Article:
• How did we get into this situation, where the only solution is to ask whole teams to give up their personal time?
  • Is this the first time it has happened, or is it becoming a regular occurrence at the end of each project?
  • Are there changes that could be made to prevent this from happening again?
  • Which is a higher priority for the company I work for – employees’ work/life balance, or keeping the clients happy?

We’re not naïve to the workings of the VFX industry. It’s a challenging industry, and sometimes things go wrong. However, we would assert that crunch-time is almost always a sign of a deeper problem somewhere else – broken technology, poor scheduling, under-resourcing, unrealistic client expectations, and so on. Pressuring people to work extra hours only hides the problem – it doesn’t fix it. If a company is regularly asking you to work extra hours, then we think it’s only fair that they should tell you what lessons they have learned and what changes they plan to make to prevent it from happening again. We believe that it’s in every VFX company’s interests to have workers that feel rested and inspired. We believe that it’s in every VFX company’s interests to have workers that are able to develop a rich variety of personal interests and experiences outside of work all year round.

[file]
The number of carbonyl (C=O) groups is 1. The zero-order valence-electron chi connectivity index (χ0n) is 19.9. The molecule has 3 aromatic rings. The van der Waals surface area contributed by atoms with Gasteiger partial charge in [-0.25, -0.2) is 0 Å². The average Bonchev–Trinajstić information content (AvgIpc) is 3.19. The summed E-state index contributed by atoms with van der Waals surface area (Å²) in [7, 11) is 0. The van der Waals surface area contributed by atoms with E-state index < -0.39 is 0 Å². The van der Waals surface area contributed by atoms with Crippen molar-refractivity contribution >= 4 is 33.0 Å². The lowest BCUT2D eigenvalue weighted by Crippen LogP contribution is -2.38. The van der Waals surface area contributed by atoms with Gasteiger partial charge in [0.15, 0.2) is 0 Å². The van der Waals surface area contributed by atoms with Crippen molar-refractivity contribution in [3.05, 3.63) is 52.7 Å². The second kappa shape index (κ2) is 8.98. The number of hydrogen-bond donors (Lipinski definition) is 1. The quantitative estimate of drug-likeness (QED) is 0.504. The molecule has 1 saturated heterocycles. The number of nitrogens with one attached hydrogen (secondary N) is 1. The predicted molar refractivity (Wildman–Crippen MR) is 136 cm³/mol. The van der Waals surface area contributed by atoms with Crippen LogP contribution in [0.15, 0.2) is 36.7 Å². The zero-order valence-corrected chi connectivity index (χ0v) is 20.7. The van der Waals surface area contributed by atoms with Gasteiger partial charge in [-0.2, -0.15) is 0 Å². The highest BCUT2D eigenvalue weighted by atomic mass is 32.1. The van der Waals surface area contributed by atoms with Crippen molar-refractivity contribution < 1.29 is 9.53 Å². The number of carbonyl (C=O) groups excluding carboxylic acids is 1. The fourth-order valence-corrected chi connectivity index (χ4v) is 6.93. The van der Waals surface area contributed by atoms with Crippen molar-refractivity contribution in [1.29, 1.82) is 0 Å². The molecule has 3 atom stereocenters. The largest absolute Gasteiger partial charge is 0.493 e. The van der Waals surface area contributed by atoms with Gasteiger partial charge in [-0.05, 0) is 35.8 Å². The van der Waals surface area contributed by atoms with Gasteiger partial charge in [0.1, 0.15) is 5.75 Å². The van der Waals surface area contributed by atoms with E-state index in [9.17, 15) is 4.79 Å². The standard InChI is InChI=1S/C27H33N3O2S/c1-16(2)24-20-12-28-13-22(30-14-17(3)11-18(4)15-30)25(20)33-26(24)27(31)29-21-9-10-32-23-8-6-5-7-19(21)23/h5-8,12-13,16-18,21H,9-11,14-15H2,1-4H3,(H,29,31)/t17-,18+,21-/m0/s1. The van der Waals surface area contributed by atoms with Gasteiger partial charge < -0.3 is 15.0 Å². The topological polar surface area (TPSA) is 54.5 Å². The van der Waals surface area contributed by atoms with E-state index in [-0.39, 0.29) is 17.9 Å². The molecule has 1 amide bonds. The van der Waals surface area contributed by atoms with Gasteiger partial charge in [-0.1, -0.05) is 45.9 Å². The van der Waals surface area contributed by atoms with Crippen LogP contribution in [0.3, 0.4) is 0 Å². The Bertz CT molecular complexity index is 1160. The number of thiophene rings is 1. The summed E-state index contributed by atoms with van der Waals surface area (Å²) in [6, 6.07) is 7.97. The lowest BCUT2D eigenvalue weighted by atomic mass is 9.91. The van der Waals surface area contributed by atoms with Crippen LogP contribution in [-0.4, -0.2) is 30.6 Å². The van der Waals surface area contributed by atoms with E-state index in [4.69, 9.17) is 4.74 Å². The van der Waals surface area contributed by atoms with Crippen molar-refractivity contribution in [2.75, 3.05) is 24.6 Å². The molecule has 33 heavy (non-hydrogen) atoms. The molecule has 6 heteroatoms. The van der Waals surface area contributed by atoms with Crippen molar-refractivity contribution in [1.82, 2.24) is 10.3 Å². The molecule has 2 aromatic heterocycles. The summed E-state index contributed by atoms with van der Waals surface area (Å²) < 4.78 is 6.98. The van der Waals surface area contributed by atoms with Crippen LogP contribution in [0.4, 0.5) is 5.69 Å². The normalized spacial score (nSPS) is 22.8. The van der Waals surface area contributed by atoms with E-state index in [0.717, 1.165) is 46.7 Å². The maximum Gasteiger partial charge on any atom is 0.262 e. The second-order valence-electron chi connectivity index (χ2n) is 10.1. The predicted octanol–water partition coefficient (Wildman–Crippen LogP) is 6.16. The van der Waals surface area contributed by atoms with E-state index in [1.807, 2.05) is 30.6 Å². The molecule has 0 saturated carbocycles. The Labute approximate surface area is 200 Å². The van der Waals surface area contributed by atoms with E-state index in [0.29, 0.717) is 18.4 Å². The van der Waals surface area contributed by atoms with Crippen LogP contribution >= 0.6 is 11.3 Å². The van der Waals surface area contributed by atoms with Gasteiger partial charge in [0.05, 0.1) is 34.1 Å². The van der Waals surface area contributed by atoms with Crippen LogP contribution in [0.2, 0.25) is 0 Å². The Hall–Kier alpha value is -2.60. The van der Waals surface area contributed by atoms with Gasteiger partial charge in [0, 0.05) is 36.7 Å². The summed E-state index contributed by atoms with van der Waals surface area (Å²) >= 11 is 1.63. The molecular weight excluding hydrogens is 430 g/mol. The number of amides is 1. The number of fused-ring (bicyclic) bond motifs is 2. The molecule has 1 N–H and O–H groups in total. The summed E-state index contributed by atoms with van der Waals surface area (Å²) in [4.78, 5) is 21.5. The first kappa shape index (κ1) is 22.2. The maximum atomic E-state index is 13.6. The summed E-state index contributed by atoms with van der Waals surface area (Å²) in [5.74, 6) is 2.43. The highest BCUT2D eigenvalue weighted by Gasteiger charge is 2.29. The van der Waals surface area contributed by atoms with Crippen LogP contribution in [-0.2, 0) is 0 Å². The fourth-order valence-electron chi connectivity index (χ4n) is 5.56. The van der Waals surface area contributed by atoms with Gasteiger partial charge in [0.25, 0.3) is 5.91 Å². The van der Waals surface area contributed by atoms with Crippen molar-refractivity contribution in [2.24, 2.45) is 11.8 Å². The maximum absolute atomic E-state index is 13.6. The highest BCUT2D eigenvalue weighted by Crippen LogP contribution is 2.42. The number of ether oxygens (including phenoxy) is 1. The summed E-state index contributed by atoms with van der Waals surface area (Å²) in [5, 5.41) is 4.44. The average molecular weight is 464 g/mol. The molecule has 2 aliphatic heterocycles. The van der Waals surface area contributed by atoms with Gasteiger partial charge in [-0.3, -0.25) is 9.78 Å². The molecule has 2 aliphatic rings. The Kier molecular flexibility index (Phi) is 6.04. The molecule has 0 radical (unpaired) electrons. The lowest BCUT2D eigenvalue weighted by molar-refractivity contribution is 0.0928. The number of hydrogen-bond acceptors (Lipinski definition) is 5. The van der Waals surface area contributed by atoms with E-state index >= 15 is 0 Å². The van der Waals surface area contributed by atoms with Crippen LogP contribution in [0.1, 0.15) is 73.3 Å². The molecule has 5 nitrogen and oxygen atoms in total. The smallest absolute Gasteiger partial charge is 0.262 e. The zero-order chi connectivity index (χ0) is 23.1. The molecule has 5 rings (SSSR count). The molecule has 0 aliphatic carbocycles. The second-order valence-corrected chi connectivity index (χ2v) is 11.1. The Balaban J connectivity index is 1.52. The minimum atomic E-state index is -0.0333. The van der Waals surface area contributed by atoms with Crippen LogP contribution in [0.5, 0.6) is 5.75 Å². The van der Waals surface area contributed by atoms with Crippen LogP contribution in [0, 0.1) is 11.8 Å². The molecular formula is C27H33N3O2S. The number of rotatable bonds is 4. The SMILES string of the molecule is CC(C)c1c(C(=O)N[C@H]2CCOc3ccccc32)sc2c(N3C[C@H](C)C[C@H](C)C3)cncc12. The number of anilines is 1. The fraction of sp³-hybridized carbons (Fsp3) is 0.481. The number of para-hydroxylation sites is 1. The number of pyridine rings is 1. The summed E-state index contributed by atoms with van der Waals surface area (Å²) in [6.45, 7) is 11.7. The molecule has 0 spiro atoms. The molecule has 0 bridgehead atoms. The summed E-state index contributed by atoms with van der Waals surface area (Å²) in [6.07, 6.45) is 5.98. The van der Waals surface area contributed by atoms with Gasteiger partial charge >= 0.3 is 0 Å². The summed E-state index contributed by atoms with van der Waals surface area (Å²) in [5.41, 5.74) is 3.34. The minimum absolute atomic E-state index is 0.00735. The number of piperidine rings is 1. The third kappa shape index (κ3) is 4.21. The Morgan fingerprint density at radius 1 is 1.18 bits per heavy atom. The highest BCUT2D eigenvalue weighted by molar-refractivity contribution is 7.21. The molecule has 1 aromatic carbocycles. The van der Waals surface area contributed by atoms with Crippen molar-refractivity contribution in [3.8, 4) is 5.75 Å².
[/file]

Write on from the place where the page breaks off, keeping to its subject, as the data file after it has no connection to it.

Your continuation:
The VFX branch of BECTU stands together with anyone who wants to see an improvement in VFX working conditions. Since BECTU started pressuring the major VFX companies on working conditions, we’ve seen a number of improvements at MPC & Framestore. These changes have been needed for a long time, and are to be applauded. However, the phenomenon of the crunch-time email endures in the wider VFX industry, with members telling us of one such call for 6- and 7-day weeks being sent out at Double Negative just last week. As long as crunch-time emails continue, we will be here pressing for improvements to VFX working conditions. Over 20% of all VFX workers in Soho are now BECTU members. Do you want to see crunch-time emails become a thing of the past? Then join us. Come along to a Thursday lunchtime gathering, and find out about our efforts in other companies.